Aarushi case: CBI agree with UP police | delhi | Hindustan Times
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Aarushi case: CBI agree with UP police

delhi Updated: Jan 06, 2011 01:33 IST

The Central Bureau of Investigation’s (CBI) final report, which compiles a whole bunch of ‘circumstantial evidence in the Aarushi Talwar double murder case’, seems in accordance with the earlier investigation by the UP police.

The UP police probe stated that there was no possibility of involvement of intruders in the murders of Aarushi Talwar and domestic help Hemraj Banjade on the night of May 15, 2008. Both the CBI and UP police investigations have said there was no evidence to suggest forced entry into Dr Rajesh Talwar’s flat.

The UP police had earlier observed that no theft of property was reported by the inmates and the flat was secured from all sides.

The final report states that “an impression was given that the outer door of Dr Talwar’s flat was locked from outside which actually was not so” and “there is nothing to suggest that the outer most door has been latched/locked”.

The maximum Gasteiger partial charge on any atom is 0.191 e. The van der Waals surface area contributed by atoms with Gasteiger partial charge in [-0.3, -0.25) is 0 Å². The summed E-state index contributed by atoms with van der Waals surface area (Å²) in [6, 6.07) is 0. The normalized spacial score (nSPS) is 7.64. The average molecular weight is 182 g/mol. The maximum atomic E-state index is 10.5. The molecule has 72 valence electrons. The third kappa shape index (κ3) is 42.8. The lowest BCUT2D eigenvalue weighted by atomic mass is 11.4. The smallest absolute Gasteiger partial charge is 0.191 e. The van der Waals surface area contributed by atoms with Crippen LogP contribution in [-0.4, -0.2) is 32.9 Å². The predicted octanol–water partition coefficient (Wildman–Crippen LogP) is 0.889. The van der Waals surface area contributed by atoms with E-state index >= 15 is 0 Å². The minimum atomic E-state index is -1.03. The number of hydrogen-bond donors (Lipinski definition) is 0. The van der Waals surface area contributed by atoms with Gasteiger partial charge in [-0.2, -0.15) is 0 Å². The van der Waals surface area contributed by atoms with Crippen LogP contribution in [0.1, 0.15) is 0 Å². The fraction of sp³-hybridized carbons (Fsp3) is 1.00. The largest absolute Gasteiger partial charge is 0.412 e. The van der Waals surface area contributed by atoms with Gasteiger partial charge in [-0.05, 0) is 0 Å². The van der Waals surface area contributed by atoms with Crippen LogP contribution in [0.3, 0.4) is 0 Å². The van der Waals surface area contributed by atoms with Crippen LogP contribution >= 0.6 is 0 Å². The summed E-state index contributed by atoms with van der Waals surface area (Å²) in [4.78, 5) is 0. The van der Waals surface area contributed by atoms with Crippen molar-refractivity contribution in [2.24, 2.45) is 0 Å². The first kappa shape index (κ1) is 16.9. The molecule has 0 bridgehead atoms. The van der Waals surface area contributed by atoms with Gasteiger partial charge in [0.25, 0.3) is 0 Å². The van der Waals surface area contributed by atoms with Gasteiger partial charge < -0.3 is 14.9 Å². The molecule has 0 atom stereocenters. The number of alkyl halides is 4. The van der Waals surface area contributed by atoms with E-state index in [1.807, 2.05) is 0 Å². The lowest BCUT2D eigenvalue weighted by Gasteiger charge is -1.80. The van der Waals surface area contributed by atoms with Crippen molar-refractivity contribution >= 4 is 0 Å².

It also says that no intruder would lock the terrace door, where Banjade’s body was found on May 17, 2008, and would consume liquor inside the flat after committing a double murder.

A CBI source told the Hindustan Times that the most important part of the final report was the “heavily dressed’ scene of crime (SOC) in Aarushi’s room as well as on the roof, where Banjade’s body was found.

Explaining the “dressing” in its report, the CBI report said Aarushi’s body, toys kept on the surface of bed, bedsheet were all found undisturbed even after the use of ‘violent force in the assault.’ Likewise, Banjade’s body was dragged to the corner on the roof and was covered by a cooler panel and several “blood stained marks were wiped with a cloth”.

The final report finds the original three accused —Krishna Thadarai, Raj Kumar Sharma and Vijay Mandal — as “innocent”.

Also, the CBI did not find “sufficient evidence” available to prove offence under the sections 302 (murder) and 201 (destruction of evidence) of the IPC against Dr Rajesh Talwar. A UP police officer, who had previously investigated the case, said that dressing up the scene of crime and delay in finding Banjade’s body could have given time to the killers to “dispose evidence”.

“During investigations, we also did not find involvement of any outsider,” the officer said.